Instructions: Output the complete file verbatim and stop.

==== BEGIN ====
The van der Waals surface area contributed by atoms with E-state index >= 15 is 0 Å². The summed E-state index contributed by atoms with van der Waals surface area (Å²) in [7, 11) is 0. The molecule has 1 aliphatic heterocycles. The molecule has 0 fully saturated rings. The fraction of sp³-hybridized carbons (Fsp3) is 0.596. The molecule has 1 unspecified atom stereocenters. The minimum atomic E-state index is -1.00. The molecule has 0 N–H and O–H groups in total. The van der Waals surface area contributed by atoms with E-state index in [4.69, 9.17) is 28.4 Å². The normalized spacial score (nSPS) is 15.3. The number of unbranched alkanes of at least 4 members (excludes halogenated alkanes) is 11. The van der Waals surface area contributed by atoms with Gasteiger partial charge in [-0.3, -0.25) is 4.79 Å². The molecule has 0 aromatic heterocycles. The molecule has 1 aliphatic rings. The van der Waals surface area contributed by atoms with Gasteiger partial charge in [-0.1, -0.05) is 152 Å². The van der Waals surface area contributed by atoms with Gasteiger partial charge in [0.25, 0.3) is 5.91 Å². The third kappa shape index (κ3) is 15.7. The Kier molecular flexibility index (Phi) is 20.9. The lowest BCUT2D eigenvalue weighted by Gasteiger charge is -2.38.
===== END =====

The van der Waals surface area contributed by atoms with E-state index >= 15 is 0 Å². The summed E-state index contributed by atoms with van der Waals surface area (Å²) in [7, 11) is 0. The molecule has 1 aliphatic heterocycles. The molecule has 0 fully saturated rings. The fraction of sp³-hybridized carbons (Fsp3) is 0.596. The molecule has 1 unspecified atom stereocenters. The minimum atomic E-state index is -1.00. The molecule has 0 N–H and O–H groups in total. The van der Waals surface area contributed by atoms with E-state index in [4.69, 9.17) is 28.4 Å². The normalized spacial score (nSPS) is 15.3. The number of unbranched alkanes of at least 4 members (excludes halogenated alkanes) is 11. The van der Waals surface area contributed by atoms with Gasteiger partial charge in [-0.3, -0.25) is 4.79 Å². The molecule has 0 aromatic heterocycles. The molecule has 1 aliphatic rings. The van der Waals surface area contributed by atoms with Gasteiger partial charge in [-0.1, -0.05) is 152 Å². The van der Waals surface area contributed by atoms with Gasteiger partial charge in [0.25, 0.3) is 5.91 Å². The third kappa shape index (κ3) is 15.7. The Kier molecular flexibility index (Phi) is 20.9. The lowest BCUT2D eigenvalue weighted by Gasteiger charge is -2.38.